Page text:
On January 10th, Congressman Adam Smith (D-Tacoma) and Senator Maria Cantwell (D-Wash.) led members of the Northwest Congressional delegation in a letter to Bonneville Power Administration (BPA) Administrator Steve Wright and Northwest Power Planning Council Chairman Larry Cassidy in support of renewable energy and energy efficiency. The letter attracted the support of all 11 members of the Washington state delegation as well as four other Northwest lawmakers - Oregon Sen. Ron Wyden, and Oregon Reps. Peter DeFazio, Earl Blumenauer, and Darlene Hooley.  It encourages the development of alternative energy sources throughout the 2006-2026 contract period currently being discussed by BPA and the utilities.

“Our country's energy policy is vitally important to our economy, our environment and our national security,” said Smith. “I strongly believe we need to make an aggressive effort to develop and implement energy technologies of the future that will allow us to wean our dependency on fossil fuels.  As we move through the contract process with BPA and the utilities over the coming months, I am hopeful we can take advantage of renewable energy and energy efficiency resources to make a difference in the quality of life in the Northwest, help grow our economy and protect our environment.” 

The full text of the letter follows.  

“We write regarding the Northwest Power Planning Council's Recommendations on the Bonneville Power Administration's role in regional energy supply after 2006. As you know, we are encouraged by the efforts of a number of BPA customer representatives to reach consensus on the many thorny issues this topic raises. In addition, we hope that as BPA begins to formulate its own post-2006 proposal, you will keep in mind a number of our key concerns.

“We have closely followed the progress of discussions aimed at locking up for 20 years the benefits of the Federal Columbia River Power System (FCRPS) in a manner that will benefit all sectors of the Northwest economy, including residential, commercial and industrial consumers. We must ensure that any such contractual arrangements are legally and practically sustainable across variable market conditions, and will not result in harmful or unintended consequences for Northwest utilities, industries and ratepayers. Temporary solutions that are not durable across a range of circumstances will only serve to undermine the very same certainty this dialogue was designed to provide for the Northwest energy industry and its customers.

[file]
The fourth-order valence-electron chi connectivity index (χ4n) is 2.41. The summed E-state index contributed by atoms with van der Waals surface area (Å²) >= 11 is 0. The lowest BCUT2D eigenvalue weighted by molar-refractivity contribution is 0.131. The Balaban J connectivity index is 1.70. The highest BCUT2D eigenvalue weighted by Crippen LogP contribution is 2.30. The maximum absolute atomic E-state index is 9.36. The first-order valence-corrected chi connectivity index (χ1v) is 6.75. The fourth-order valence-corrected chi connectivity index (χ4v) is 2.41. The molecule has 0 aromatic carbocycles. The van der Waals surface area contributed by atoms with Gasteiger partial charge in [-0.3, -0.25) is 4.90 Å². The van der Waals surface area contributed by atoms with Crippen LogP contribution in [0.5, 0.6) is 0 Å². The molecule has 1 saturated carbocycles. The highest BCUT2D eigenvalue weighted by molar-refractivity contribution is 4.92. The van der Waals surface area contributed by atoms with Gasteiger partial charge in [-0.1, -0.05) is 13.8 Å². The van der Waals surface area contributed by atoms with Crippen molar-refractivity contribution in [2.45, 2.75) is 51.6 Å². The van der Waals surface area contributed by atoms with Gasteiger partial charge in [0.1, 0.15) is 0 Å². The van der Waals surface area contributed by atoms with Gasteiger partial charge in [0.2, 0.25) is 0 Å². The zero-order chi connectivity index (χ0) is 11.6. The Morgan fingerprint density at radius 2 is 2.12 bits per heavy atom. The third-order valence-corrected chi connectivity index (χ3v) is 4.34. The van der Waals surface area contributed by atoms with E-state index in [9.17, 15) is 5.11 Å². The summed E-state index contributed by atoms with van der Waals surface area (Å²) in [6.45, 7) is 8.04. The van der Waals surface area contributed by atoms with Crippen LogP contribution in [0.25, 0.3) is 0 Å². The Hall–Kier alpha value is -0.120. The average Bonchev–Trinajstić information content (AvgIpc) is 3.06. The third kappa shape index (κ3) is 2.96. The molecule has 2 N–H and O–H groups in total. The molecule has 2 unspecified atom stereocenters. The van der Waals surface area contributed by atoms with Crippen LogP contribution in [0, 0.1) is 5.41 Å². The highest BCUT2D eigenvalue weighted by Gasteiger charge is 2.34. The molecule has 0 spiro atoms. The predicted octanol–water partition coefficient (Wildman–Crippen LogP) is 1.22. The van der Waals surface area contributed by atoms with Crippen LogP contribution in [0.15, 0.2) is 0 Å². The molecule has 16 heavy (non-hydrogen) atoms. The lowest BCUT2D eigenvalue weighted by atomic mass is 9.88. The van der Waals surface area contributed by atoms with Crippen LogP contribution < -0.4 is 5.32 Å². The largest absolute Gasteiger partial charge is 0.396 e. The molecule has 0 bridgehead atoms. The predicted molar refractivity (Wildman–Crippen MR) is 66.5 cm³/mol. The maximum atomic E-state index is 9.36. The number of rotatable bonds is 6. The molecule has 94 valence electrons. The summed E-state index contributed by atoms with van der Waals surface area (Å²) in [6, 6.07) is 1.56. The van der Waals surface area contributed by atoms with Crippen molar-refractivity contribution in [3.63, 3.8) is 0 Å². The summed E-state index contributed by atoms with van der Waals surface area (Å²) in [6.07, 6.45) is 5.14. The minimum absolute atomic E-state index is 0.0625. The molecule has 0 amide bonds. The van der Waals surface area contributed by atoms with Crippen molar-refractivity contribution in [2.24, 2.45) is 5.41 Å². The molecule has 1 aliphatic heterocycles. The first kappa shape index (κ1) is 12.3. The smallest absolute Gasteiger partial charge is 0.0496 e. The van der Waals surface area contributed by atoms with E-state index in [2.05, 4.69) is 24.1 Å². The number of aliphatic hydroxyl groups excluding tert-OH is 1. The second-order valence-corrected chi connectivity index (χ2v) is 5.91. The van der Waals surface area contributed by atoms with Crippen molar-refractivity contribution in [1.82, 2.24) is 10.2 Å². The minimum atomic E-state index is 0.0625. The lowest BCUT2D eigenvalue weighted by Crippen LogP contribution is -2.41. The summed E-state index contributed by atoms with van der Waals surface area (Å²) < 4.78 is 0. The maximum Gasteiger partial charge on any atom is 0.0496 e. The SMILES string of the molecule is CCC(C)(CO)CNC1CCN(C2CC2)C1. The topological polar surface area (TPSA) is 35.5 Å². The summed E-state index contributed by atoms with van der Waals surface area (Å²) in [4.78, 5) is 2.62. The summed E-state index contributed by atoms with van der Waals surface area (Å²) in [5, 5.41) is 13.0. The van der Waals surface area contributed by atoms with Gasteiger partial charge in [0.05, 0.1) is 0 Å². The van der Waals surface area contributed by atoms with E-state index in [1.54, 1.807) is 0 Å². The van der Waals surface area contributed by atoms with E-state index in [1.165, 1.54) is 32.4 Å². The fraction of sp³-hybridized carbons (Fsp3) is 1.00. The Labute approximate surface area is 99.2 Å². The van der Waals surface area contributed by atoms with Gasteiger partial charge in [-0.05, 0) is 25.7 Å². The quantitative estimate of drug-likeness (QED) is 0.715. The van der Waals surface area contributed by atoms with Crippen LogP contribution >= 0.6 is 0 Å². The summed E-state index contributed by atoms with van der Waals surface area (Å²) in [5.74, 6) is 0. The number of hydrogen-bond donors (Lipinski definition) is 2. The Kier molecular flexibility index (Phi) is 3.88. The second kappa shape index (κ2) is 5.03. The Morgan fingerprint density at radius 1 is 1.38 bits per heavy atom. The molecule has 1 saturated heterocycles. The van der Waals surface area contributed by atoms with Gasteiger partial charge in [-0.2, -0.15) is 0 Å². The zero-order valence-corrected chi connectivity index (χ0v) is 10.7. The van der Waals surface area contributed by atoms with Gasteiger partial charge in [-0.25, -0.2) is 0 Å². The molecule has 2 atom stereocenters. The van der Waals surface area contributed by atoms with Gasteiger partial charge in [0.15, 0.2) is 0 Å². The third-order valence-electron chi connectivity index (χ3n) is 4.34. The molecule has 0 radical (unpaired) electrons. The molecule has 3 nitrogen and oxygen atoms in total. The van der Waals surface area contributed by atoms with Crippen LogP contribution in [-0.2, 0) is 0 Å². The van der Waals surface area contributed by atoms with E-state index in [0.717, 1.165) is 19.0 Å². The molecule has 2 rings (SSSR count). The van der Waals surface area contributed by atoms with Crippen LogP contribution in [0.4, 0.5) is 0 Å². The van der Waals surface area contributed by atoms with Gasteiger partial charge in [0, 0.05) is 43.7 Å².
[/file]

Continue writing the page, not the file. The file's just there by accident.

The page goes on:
“Without prejudging the benefits of allowing certain entities to assume responsibility for meeting their own load growth, we also believe that any changes in BPA's relationship to its traditional customers must not jeopardize the region's ability to fulfill its long-standing stewardship obligations. These include investments in energy efficiency, renewable energy development, low-income energy services and fish and wildlife protection and restoration. It is important that any such modification meet legal obligations to recover endangered salmon and retain the ability to fully implement the salmon recovery plan, and possible future modifications to the Plan.

“The Northwest's economic and environmental future depends on development and deployment of clean energy technologies, diversifying our resource base and capturing all the benefits that result from making our energy system as efficient as possible. Investment in these areas will not only help meet the growing demand for electricity in our region and take pressure off the FCRPS, but it is a key to job creation within the Northwest's burgeoning energy technology and renewable energy industries. 

“We believe that BPA must continue in its role as an engine for innovation and economic development when it comes to investment in cost-effective efficiency and renewable energy. A sustained region-wide commitment to these initiatives will ultimately improve reliability, lower costs to consumers, provide cleaner air to the public and enhance our environmental quality, while simultaneously positioning the Northwest for economic growth.

“As you continue in the effort to preserve and enhance the benefits of the FCRPS, a meaningful public participation process must also be a critical component of your work. Citizens of the Northwest should be apprised of what's at stake and fully included as BPA, the Council and other stakeholders endeavor to make critical decisions about the future of our energy system."